because of flight restitutions at the airports that I fly in and out
of. Your program offered me the opportunity to do exactly what I
wanted to in an environment that made improving my proficiency much
easier. My comments regarding your associate Joe Ziegler are top
notch. He is very knowledgeable and does a great job instructing both
in my airplane and in the simulator. Iíd also like to thank you for
making yourself available to me during the evening because of
scheduling constraints. Having the opportunity to do simulator work
with you was the best of both worlds. Needless to say Iíll be coming
back to Flight Level on a regular basis. Iíd also like to add that the
type of training that we did is much more practically done in your
simulator than in my airplane. Also your electronics and knowledge of
their operation makes learning in the 21 century much easier.
I look forward
to training with you again.
Bonanza B36TCP Owner
Unbelievable...this [referring to
an accident report regarding static port blockage] is the exact
scenario I encountered on the sim. Prior to my training I would
have not recognized the failure quickly enough to divert disaster
had the same situation happened to me in my plane at such a low
altitude in IMC. I now know what the instruments can look like and
feel confident that I could identify the problem and open the
alternate static air valve to normalize the situation. If I hadn't
done this on your simulator I would have never known what a static
system problem looked like in the "real world". I've looked back on
all the emergencies we practiced and can't thank you enough for
getting me into thinking a lot deeper and more specific about my
flying. Flying is serious business! Can't wait to get back and do
it all over again! Thank you for pairing me up with a great flying
partner and for making this level of training available!
Bonanza V35 Owner
South Bend, Indiana
I just got back today from my
IFR workout. Richard, let me tell you: many thanks. The
experience was simply exhilarating. I don't know exactly how
many approaches I flew with you (after a while I forgot that I was in
a Sim) or how many hours. But I will never forget the feeling
when you started failing things on me, and basically left me with a
flashlight, a compass and one VOR doing an ILS approach to minimums
into ORH at night and in turbulence. I enjoyed
spending those hours with you, learning from your experience and
listening to your recommendations. Would I recommend the
course? Absolutely YES!!! I believe that this is the kind
of training that each of us who wants to fly in the soup should have.
So many, many thanks.
I also would like to take the opportunity to thank you for your
suggestion to combine the Sim time with a taildragger checkout.
I can assure you that it was simply a blast! I believe that it
was the perfect combination: sim time and then a fly by the pants
experience. See you again in the fall!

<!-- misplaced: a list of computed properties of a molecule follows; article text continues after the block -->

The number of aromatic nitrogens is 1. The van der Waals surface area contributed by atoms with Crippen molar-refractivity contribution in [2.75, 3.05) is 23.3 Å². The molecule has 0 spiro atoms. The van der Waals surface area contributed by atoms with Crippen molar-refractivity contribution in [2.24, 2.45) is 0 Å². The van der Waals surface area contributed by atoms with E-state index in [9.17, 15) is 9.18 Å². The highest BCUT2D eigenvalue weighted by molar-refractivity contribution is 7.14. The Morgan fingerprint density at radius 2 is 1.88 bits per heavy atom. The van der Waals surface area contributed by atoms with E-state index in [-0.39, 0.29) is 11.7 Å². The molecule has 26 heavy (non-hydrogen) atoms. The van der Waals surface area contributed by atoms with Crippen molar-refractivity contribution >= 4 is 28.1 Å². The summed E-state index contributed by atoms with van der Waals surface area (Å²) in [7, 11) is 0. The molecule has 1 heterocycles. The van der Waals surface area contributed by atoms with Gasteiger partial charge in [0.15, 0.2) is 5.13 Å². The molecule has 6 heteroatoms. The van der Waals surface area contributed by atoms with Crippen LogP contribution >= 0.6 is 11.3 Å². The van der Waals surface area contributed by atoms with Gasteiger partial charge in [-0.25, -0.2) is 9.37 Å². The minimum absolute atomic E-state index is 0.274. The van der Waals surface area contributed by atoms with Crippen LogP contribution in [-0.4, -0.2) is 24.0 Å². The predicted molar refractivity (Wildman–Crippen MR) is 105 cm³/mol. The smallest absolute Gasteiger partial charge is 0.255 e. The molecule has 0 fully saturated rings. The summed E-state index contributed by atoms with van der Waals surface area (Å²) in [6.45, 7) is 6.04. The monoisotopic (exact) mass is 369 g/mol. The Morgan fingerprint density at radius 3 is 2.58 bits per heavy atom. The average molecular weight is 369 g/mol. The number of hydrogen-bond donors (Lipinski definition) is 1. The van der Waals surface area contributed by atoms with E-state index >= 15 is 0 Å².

Mooney M 20C N9341V (Based KGAI)
returned from a 2 day training session with Richard Kaplan at Flight
Level Aviation in Waynesburg, PA. If you fly IFR, you should seriously
consider this training. It is an extraordinary experience, especially
for 210 pilots. It met and exceeded my already optimistic
interested in gaining several things from this training. First, I
wanted an objective evaluation of my ability to safely fly in IMC. I
have had my rating for a while, but rarely used it because of
trepidation about my skill level and lack of IMC experience. I also
wanted to gain experience with emergency procedures. I felt my
training to date was weak in this regard. Lastly, I wanted to see how
the newer avionics, especially the Garmin 530, would fit into my
flying. All of these objectives were met.
we flew about 3 hours in Richard's (de-iced) P210 so that he could see
where I was at. He was able to quickly assess my strengths and
weaknesses. We flew some instrument procedures, and I wanted to
experience icing, and he was most accommodating in trying to find an
icy altitude. We had some success, but mother nature wasn't in an
angry enough mood to give us lots of ice.
that, we spent time in the sim. The sim is well set up to fly like a
210. While it took a little while to get used to it, the fact that it
isn't a real plane is quickly forgotten once the training scenarios
start popping up. The great thing about this training is that it is
customized to each individual pilot*s abilities and skill level,
strengths and weaknesses. Rich has a knack for setting up scenarios to
help you reinforce what you're strong in, and learn a lot about what
you're weak in. But it isn't at all intimidating, just challenging.
The workload builds up to a point where your hands are full enough to
give you experience at problem solving while under the stress and
distraction of keeping the plane flying. I think this is much like a
real emergency would be.
agree with the others that training with another pilot is very
educational. I was fortunate enough to be paired with another pilot
with different skills than myself, and we were able to learn from each
found rich to be an excellent instructor, a terrific teacher, and very
knowledgeable (especially with regard to the 210). Despite his ability